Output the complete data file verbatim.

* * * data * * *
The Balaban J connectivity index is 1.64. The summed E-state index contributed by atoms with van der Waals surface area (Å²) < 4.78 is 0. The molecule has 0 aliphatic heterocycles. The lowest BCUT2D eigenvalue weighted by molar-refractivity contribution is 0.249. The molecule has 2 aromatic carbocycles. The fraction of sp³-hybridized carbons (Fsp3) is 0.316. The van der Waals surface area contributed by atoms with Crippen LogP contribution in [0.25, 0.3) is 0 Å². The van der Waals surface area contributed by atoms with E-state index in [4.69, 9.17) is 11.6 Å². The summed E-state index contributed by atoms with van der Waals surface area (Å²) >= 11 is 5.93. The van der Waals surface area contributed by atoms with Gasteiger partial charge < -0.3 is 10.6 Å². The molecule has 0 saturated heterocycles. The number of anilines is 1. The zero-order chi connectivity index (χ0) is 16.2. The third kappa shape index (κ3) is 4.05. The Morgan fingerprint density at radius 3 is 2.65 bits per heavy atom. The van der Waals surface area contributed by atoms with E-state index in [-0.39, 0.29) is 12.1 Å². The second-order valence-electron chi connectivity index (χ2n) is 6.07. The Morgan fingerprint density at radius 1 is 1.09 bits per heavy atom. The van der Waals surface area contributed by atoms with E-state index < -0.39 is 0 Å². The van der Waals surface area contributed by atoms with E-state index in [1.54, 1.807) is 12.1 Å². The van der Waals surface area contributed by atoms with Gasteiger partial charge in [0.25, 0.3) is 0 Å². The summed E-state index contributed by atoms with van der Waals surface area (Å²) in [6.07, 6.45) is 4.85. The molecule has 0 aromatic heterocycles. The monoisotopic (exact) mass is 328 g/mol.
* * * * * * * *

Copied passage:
The Balaban J connectivity index is 1.64. The summed E-state index contributed by atoms with van der Waals surface area (Å²) < 4.78 is 0. The molecule has 0 aliphatic heterocycles. The lowest BCUT2D eigenvalue weighted by molar-refractivity contribution is 0.249. The molecule has 2 aromatic carbocycles. The fraction of sp³-hybridized carbons (Fsp3) is 0.316. The van der Waals surface area contributed by atoms with Crippen LogP contribution in [0.25, 0.3) is 0 Å². The van der Waals surface area contributed by atoms with E-state index in [4.69, 9.17) is 11.6 Å². The summed E-state index contributed by atoms with van der Waals surface area (Å²) >= 11 is 5.93. The van der Waals surface area contributed by atoms with Gasteiger partial charge < -0.3 is 10.6 Å². The molecule has 0 saturated heterocycles. The number of anilines is 1. The zero-order chi connectivity index (χ0) is 16.2. The third kappa shape index (κ3) is 4.05. The Morgan fingerprint density at radius 3 is 2.65 bits per heavy atom. The van der Waals surface area contributed by atoms with E-state index in [-0.39, 0.29) is 12.1 Å². The second-order valence-electron chi connectivity index (χ2n) is 6.07. The Morgan fingerprint density at radius 1 is 1.09 bits per heavy atom. The van der Waals surface area contributed by atoms with E-state index < -0.39 is 0 Å². The van der Waals surface area contributed by atoms with E-state index in [1.54, 1.807) is 12.1 Å². The van der Waals surface area contributed by atoms with Gasteiger partial charge in [0.25, 0.3) is 0 Å². The summed E-state index contributed by atoms with van der Waals surface area (Å²) in [6.07, 6.45) is 4.85. The molecule has 0 aromatic heterocycles. The monoisotopic (exact) mass is 328 g/mol.